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My Mistah

By Raphael Martin

PMA graduate adopt politicians as honorary member of an associate members of their classes. Who says politics and soldiery don’t mix?

Late last year, Senator Francisco Pangilinan was invited to dinner by
Itos Carag, a former classmate of his at De La Salle University and an
ex-cadet of the Philippine Military Academy (PMA) Sandiwa Class of
1985. Unknown to Pangilinan, the occasion was his entry to the PMA. The
neophyte senator was “adopted” by the Sandiwa Class, whose members are
now majors and lieutenant colonels in the military and police forces.

Pangilinan was apprehensive when he was nominated as an honorary
member, but he did not decline for fear of offending Carag, a long-time
friend. “He was uncomfortable because deep inside, he felt that his
position might be used someday,” a source privy to the occasion told
NEWSBREAK.

This same class once considered adopting former Cavite governor Ramon “Bong” Revilla Jr., now chief of the Videogram Regulatory Board. An Army officer who was a class member said Revilla’s adoption was proposed by policemen-members but was rejected by the majority of the class.

In another case, Dimalupig Class of 1981 thought of asking Richard Gomez, of the Mamamayan Ayaw sa Droga (MAD) party-list group, to be an honorary member but eventually dropped the plan. “We decided that we should not get politicians or actors into our class,” said an Army officer. At present, Class 1981 has for associate member Iloilo Representative Rolex Suplico, their former classmate at the academy. Suplico did not graduate at the PMA and later went into politics.

Deposed president Joseph Estrada was once considered for adoption by Matatag Class of 1971. This did not push through. Admittedly the most famous PMA class, its members include Senators Gregorio “Gringo” Honasan and Panfilo Lacson. Former Bulacan governor and now Agrarian Reform Secretary Roberto Pagdanganan is an adopted member of Class 1971.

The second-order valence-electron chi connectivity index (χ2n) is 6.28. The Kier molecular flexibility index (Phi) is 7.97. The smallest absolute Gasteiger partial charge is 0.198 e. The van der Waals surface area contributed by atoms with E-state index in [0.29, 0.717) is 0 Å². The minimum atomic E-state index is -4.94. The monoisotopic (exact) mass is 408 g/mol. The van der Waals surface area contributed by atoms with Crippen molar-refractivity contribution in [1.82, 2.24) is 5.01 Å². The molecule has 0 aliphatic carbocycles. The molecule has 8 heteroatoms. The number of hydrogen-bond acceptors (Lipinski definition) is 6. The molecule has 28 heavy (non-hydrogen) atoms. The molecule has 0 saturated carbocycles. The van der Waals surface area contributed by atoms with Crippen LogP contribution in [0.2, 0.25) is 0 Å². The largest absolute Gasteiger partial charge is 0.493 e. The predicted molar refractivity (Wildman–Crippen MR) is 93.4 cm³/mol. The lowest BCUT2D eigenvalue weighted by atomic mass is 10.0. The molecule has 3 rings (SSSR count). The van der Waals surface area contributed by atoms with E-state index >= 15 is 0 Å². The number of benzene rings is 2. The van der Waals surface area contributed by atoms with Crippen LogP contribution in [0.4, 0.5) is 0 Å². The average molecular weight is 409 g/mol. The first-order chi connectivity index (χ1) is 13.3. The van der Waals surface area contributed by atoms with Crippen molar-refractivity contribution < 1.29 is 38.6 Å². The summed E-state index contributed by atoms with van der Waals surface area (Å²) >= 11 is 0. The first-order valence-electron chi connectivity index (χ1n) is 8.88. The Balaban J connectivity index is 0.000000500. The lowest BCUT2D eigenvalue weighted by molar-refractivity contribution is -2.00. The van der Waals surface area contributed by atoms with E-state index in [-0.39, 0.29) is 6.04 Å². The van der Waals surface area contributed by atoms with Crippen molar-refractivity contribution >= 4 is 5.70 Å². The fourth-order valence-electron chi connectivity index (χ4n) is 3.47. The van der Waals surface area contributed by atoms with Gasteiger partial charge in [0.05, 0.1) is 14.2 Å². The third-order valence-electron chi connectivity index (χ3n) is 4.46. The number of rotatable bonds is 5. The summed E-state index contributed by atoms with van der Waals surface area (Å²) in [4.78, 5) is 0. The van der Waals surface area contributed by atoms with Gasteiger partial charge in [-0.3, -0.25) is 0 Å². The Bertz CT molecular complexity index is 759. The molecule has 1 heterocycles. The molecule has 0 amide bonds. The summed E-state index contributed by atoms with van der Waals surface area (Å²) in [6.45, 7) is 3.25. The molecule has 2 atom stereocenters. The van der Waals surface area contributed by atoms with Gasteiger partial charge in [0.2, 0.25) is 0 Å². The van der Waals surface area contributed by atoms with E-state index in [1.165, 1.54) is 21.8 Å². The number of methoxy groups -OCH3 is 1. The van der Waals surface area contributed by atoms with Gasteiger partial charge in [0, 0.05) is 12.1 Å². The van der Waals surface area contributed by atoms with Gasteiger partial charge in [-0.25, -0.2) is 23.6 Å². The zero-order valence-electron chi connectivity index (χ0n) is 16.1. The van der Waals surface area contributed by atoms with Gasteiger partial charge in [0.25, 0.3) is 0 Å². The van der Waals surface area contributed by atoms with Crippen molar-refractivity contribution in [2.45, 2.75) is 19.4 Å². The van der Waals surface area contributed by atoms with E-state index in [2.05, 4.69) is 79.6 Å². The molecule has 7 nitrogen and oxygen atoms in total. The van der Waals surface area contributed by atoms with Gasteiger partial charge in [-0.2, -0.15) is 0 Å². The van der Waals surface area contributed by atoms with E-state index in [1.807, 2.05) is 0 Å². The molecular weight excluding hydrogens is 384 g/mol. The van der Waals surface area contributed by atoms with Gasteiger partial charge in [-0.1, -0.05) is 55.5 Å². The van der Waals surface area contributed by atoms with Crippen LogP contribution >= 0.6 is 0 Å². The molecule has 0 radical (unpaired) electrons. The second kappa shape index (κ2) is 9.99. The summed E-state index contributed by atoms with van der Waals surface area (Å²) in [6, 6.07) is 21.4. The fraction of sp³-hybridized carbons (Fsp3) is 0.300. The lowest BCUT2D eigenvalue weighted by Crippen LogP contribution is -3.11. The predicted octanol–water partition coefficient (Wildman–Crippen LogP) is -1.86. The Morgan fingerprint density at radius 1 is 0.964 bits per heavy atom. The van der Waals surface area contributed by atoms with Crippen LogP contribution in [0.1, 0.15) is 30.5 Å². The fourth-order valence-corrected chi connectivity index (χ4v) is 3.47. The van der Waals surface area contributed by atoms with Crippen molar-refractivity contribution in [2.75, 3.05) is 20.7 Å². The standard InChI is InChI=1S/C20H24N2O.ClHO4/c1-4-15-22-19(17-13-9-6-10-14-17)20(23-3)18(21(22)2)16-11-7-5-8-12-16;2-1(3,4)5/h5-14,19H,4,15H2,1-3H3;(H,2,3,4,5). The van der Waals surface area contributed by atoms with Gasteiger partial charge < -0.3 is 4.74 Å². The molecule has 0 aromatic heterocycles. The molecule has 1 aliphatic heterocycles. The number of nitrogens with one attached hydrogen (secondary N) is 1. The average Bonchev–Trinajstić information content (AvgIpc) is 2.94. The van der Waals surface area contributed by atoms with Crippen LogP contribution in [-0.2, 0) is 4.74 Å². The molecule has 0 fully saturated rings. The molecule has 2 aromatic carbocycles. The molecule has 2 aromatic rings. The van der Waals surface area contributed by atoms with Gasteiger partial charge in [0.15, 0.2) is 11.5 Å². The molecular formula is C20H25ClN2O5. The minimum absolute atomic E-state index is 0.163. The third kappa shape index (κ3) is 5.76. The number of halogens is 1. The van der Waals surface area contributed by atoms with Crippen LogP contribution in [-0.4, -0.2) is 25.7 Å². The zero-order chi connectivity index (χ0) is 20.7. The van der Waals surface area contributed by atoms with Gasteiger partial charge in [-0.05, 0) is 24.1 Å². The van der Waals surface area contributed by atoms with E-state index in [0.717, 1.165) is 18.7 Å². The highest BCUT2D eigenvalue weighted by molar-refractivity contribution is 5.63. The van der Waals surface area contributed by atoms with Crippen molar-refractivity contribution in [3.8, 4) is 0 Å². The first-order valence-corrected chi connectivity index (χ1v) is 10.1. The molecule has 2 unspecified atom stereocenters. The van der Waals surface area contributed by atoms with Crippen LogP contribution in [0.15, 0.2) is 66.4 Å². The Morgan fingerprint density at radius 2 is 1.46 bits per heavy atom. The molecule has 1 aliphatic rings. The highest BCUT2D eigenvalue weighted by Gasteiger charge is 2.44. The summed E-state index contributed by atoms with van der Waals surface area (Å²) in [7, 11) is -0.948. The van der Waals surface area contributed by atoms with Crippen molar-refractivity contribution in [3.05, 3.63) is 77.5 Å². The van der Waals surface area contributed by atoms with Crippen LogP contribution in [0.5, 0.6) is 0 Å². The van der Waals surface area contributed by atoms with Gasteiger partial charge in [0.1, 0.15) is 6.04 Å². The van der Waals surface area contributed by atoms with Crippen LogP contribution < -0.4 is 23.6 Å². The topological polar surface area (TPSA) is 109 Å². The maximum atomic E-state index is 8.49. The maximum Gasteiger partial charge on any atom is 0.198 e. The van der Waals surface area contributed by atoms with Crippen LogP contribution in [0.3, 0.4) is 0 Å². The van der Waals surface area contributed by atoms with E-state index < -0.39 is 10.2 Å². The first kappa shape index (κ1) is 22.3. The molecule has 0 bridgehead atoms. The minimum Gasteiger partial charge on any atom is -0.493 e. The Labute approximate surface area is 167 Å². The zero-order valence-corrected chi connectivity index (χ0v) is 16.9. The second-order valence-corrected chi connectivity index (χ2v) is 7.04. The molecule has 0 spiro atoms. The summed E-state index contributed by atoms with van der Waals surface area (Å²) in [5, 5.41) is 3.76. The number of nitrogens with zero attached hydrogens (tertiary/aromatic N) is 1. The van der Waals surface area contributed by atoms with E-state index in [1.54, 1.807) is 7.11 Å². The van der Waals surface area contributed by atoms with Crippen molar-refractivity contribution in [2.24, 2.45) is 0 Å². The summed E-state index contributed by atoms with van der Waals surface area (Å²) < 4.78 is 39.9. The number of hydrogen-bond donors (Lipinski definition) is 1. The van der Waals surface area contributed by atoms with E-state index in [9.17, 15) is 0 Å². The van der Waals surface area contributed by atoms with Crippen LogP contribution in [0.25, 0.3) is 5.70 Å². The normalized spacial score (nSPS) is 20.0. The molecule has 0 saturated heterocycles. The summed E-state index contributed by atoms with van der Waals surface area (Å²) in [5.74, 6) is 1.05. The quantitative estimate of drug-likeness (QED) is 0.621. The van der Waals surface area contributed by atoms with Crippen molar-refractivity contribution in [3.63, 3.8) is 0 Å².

A most recent controversy surrounding the choice of honorary members concerns former representative Mark Jimenez.

The adoption of Jimenez was pushed by the wife of a member of Bigkislahi Class of 1990 who was then on Jimenez’s staff. Money and promises of trips abroad were said to have put a cloud on the adoption plan, forcing the class to abandon it. “Our class got divided [on the matter] and it’s only now that our relationship is starting to normalize,” said an Army officer.

 

Unique Practice

The stories behind the nominations of Pangilinan, Revilla, Gomez, Estrada, Jimenez, and Suplico are but a few examples of how politicians and prominent personalities have been adopted or rejected by various PMA classes as honorary or as associate members.

Having a prominent civilian adopted by a PMA class is common practice, apparently unique to the Philippines. The civilian so honored gets to be considered a "mistah," or classmate of those who adopted him or her. Politicians are able to do favors for the class members; in return, the politicians expect support from their adopted classmates during elections.

A list of associate and honorary members from the Philippine Military Academy Alumni Association Inc. (PMAAAI) shows three presidents among them: the late president Ferdinand Marcos, former president Fidel Ramos, and President Gloria Macapagal-Arroyo.

The late strongman was nominated by the association itself. Ramos was adopted by Class 1951, having been a product of the United States Military Academy that same year. President Macapagal-Arroyo was nominated by Class 1978.

Other adopted members of Class 1951 are defeated 1992 presidential candidate and currently San Miguel Chairman Eduardo Cojuangco Jr.; the late general Fabian Ver, and Philippine Star publisher Max Soliven.